A few months prior to von Donop’s occupation of the town, Borden relinquished his position as colonel for the duties of quartermaster that he felt better served the needs of the country. This seemed to be a natural transition since he was a successful businessman, aptly efficient and knew the interior of the terrain due to his stage line. He also held in high esteem the reputation of Quartermaster General Thomas Mifflin, whose daughter Emily would marry his grandson, Joseph Hopkinson, in 1794.

Within a week of Bordentown’s occupation, von Donop ordered his entire force to march south towards the village of Black Horse as he heard exaggerated reports that rebel regiments under the command of Colonel Samuel Griffin posed a threat to his contingency.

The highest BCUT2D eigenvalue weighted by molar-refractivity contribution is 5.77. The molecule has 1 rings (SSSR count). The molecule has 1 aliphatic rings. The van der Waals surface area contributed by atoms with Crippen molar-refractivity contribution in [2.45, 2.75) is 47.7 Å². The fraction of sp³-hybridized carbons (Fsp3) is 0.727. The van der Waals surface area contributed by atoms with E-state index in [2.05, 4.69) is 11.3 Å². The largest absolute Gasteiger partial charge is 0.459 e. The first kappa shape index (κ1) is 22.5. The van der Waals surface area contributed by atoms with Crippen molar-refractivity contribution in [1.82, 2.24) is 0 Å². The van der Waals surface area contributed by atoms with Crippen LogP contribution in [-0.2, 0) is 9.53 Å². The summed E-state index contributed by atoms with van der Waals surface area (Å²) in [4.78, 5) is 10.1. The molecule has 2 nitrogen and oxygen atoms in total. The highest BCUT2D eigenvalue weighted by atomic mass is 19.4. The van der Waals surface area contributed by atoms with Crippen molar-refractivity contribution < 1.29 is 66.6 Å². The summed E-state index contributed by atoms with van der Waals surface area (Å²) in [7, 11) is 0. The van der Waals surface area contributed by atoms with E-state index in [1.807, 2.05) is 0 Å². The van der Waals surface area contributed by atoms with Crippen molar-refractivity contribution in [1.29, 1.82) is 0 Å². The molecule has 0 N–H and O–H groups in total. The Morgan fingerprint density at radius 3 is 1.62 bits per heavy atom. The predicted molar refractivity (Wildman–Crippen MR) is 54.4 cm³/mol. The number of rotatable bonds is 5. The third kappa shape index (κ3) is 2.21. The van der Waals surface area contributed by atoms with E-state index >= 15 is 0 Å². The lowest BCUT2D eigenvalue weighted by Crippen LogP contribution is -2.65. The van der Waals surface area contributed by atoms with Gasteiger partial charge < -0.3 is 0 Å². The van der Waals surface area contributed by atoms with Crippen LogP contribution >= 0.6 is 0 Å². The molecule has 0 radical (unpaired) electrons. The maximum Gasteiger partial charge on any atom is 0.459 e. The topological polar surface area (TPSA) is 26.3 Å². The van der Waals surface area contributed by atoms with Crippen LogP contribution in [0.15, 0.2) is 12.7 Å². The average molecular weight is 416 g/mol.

Engaging the Americans with musket fire as they fled towards Petticoat Bridge and Mount Holly, von Donop didn’t realize that the entire affair was the component of an elaborate plan by Washington to cross the river back into New Jersey and attack unsuspecting enemy forces at Trenton the day after Christmas. With few casualties imposed on the Patriots and two-thirds of the Hessian militia captured, this was the first decisive victory that proved that the Continental Army could defeat one of the best troops of Europe.

The year 1776 presented unimaginable challenges for people on the road to freedom. The war had extracted vast quantities of human suffering as they faced struggles and hardships through the darkest days. And yet the stamina of our fragile nation endured. The resiliency of the human spirit was consistently tested under the worst of conditions. Bordentown was a small example of that. The hostile acts that would transpire later would shake its citizens to their core but as with the ashes of destruction, they would rise above it.